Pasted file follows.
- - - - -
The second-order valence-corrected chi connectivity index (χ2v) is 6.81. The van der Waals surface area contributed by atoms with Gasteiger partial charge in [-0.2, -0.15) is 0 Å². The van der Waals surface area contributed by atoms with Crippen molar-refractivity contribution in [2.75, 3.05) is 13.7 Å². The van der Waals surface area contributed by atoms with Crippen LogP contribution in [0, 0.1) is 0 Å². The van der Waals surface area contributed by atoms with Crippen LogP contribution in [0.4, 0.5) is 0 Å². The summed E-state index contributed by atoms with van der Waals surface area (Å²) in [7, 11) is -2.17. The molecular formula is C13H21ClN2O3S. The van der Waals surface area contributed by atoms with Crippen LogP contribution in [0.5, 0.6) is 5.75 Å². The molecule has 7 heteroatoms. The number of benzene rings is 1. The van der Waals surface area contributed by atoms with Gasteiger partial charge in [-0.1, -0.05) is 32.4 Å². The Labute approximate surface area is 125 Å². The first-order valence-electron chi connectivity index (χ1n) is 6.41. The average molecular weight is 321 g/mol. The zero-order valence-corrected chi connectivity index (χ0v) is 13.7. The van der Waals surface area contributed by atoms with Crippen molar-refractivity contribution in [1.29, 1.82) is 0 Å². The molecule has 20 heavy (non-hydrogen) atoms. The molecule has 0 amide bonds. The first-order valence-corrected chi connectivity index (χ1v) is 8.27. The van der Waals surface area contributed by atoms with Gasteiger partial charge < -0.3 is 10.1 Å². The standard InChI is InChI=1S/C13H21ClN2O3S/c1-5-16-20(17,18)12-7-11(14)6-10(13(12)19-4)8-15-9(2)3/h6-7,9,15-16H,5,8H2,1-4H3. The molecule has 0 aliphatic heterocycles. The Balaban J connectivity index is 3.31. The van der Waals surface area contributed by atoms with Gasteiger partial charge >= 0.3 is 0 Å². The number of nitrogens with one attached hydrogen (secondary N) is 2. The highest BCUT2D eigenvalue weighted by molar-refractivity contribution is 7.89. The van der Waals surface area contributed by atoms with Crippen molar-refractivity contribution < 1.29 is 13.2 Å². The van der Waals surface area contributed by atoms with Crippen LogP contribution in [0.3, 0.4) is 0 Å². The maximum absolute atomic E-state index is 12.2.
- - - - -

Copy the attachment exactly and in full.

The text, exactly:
The second-order valence-corrected chi connectivity index (χ2v) is 6.81. The van der Waals surface area contributed by atoms with Gasteiger partial charge in [-0.2, -0.15) is 0 Å². The van der Waals surface area contributed by atoms with Crippen molar-refractivity contribution in [2.75, 3.05) is 13.7 Å². The van der Waals surface area contributed by atoms with Crippen LogP contribution in [0, 0.1) is 0 Å². The van der Waals surface area contributed by atoms with Crippen LogP contribution in [0.4, 0.5) is 0 Å². The summed E-state index contributed by atoms with van der Waals surface area (Å²) in [7, 11) is -2.17. The molecular formula is C13H21ClN2O3S. The van der Waals surface area contributed by atoms with Crippen LogP contribution in [0.5, 0.6) is 5.75 Å². The molecule has 7 heteroatoms. The number of benzene rings is 1. The van der Waals surface area contributed by atoms with Gasteiger partial charge in [-0.1, -0.05) is 32.4 Å². The Labute approximate surface area is 125 Å². The first-order valence-electron chi connectivity index (χ1n) is 6.41. The average molecular weight is 321 g/mol. The zero-order valence-corrected chi connectivity index (χ0v) is 13.7. The van der Waals surface area contributed by atoms with Crippen molar-refractivity contribution in [1.29, 1.82) is 0 Å². The molecule has 20 heavy (non-hydrogen) atoms. The molecule has 0 amide bonds. The first-order valence-corrected chi connectivity index (χ1v) is 8.27. The van der Waals surface area contributed by atoms with Gasteiger partial charge < -0.3 is 10.1 Å². The standard InChI is InChI=1S/C13H21ClN2O3S/c1-5-16-20(17,18)12-7-11(14)6-10(13(12)19-4)8-15-9(2)3/h6-7,9,15-16H,5,8H2,1-4H3. The molecule has 0 aliphatic heterocycles. The Balaban J connectivity index is 3.31. The van der Waals surface area contributed by atoms with Gasteiger partial charge >= 0.3 is 0 Å². The number of nitrogens with one attached hydrogen (secondary N) is 2. The highest BCUT2D eigenvalue weighted by molar-refractivity contribution is 7.89. The van der Waals surface area contributed by atoms with Crippen molar-refractivity contribution < 1.29 is 13.2 Å². The van der Waals surface area contributed by atoms with Crippen LogP contribution in [0.3, 0.4) is 0 Å². The maximum absolute atomic E-state index is 12.2.